Same Day Discharge after CEA

Same Day Discharge after CEA


MARK G. DAVIES



Presentation


A 65-year-old female presents for her annual physical examination, and on auscultation, her physician finds a right carotid bruit. She is on both an aspirin and a statin. She has known hypertension, controlled with a beta-blocker. There is no other relevant past medical or surgical history. On auscultation, her physician finds a right carotid bruit, which had been present on her exam last year. She is normotensive. There are no other relevant cardiovascular findings. She has a normal neurologic status. A carotid duplex exam was performed last year, which had demonstrated a 60% right carotid stenosis at the bulb with a normal homogeneous, highly echogenic plaque. Her current blood workup reveals a normal hematologic and biochemical panel. A lipid profile reveals a cholesterol level of 180 mg/dL and an LDL level of 90 mg/dL. Her HDL is 50 mg/dL, and her triglycerides are 130 mg/dL. Hemoglobin A1C is normal.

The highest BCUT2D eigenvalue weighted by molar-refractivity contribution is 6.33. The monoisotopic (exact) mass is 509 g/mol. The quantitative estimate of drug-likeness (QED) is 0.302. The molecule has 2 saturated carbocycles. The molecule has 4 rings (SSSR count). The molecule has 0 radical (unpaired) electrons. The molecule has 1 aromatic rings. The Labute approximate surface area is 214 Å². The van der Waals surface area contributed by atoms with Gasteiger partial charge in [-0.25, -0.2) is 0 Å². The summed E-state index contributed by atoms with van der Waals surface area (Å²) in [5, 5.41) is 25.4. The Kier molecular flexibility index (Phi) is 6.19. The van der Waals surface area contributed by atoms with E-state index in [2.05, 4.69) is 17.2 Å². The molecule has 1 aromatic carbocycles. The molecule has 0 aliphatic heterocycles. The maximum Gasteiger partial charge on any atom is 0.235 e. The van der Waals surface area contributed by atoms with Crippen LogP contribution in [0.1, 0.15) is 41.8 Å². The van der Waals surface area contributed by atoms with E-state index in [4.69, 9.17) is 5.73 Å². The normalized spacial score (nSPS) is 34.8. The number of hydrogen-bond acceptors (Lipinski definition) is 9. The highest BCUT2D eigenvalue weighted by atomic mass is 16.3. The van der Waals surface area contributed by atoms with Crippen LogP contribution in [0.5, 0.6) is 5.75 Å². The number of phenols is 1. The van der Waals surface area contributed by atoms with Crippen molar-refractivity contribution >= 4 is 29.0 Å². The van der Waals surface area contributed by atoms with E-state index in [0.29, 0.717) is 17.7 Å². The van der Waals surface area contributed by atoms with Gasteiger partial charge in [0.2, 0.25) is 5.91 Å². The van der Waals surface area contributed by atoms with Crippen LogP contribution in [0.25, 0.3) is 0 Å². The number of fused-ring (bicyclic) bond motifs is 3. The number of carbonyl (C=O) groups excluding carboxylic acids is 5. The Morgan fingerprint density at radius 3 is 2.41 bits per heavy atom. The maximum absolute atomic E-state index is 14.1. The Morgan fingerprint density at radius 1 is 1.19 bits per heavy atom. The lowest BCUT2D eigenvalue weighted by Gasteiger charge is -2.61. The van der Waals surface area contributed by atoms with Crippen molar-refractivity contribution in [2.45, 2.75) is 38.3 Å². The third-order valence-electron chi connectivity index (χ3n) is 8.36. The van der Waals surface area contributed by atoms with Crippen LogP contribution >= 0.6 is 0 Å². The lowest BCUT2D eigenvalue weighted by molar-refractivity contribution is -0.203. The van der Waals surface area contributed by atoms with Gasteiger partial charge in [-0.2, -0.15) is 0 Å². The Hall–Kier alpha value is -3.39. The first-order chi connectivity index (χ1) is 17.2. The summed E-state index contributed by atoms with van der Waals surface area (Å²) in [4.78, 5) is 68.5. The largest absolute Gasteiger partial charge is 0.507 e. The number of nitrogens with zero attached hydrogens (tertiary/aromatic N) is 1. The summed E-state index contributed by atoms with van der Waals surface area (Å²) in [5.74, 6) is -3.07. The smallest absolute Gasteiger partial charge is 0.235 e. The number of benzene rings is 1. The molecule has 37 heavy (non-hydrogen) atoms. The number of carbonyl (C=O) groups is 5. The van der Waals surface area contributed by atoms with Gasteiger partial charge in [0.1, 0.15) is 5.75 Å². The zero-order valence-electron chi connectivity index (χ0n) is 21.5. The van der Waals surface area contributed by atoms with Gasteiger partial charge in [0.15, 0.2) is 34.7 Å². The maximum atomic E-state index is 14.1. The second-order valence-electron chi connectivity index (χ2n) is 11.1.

Differential Diagnosis


The differential diagnosis in this case for a carotid bruit is that of carotid disease or transmitted valvular disease. The presence of the carotid duplex from the previous year assists in the determination of the origin of the bruit. The absence of neurologic symptoms and signs strongly suggests that this lesion is asymptomatic. It should, however, be restudied to demonstrate stability.


Workup